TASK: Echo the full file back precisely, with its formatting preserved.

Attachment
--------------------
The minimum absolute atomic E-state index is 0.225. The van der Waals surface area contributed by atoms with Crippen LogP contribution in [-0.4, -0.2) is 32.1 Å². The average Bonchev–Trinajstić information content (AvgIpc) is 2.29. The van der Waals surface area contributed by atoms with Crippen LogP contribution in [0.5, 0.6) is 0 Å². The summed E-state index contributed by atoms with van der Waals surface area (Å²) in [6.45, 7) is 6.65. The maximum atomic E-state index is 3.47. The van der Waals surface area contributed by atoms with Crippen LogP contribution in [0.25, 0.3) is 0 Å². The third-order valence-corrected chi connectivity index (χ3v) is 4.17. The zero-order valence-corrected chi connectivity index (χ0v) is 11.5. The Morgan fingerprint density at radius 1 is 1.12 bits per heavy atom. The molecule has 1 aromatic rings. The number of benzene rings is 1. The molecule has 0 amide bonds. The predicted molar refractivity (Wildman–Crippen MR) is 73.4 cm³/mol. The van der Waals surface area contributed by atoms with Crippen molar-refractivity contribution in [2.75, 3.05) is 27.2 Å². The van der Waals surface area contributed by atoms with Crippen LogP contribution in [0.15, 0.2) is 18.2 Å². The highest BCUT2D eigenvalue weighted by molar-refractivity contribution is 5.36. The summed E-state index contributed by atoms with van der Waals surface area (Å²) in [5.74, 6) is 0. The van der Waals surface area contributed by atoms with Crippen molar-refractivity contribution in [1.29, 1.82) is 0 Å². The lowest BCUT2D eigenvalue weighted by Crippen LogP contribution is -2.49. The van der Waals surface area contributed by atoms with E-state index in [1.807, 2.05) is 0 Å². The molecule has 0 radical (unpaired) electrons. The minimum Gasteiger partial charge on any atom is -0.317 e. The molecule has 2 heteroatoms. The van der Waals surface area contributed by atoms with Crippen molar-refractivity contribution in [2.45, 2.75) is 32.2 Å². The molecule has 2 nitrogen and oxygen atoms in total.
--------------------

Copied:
The minimum absolute atomic E-state index is 0.225. The van der Waals surface area contributed by atoms with Crippen LogP contribution in [-0.4, -0.2) is 32.1 Å². The average Bonchev–Trinajstić information content (AvgIpc) is 2.29. The van der Waals surface area contributed by atoms with Crippen LogP contribution in [0.5, 0.6) is 0 Å². The summed E-state index contributed by atoms with van der Waals surface area (Å²) in [6.45, 7) is 6.65. The maximum atomic E-state index is 3.47. The van der Waals surface area contributed by atoms with Crippen LogP contribution in [0.25, 0.3) is 0 Å². The third-order valence-corrected chi connectivity index (χ3v) is 4.17. The zero-order valence-corrected chi connectivity index (χ0v) is 11.5. The Morgan fingerprint density at radius 1 is 1.12 bits per heavy atom. The molecule has 1 aromatic rings. The number of benzene rings is 1. The molecule has 0 amide bonds. The predicted molar refractivity (Wildman–Crippen MR) is 73.4 cm³/mol. The van der Waals surface area contributed by atoms with Crippen molar-refractivity contribution in [2.75, 3.05) is 27.2 Å². The van der Waals surface area contributed by atoms with Crippen LogP contribution in [0.15, 0.2) is 18.2 Å². The highest BCUT2D eigenvalue weighted by molar-refractivity contribution is 5.36. The summed E-state index contributed by atoms with van der Waals surface area (Å²) in [5.74, 6) is 0. The van der Waals surface area contributed by atoms with Crippen molar-refractivity contribution in [1.29, 1.82) is 0 Å². The lowest BCUT2D eigenvalue weighted by Crippen LogP contribution is -2.49. The van der Waals surface area contributed by atoms with E-state index in [1.807, 2.05) is 0 Å². The molecule has 0 radical (unpaired) electrons. The minimum Gasteiger partial charge on any atom is -0.317 e. The molecule has 2 heteroatoms. The van der Waals surface area contributed by atoms with Crippen molar-refractivity contribution in [2.45, 2.75) is 32.2 Å². The molecule has 2 nitrogen and oxygen atoms in total.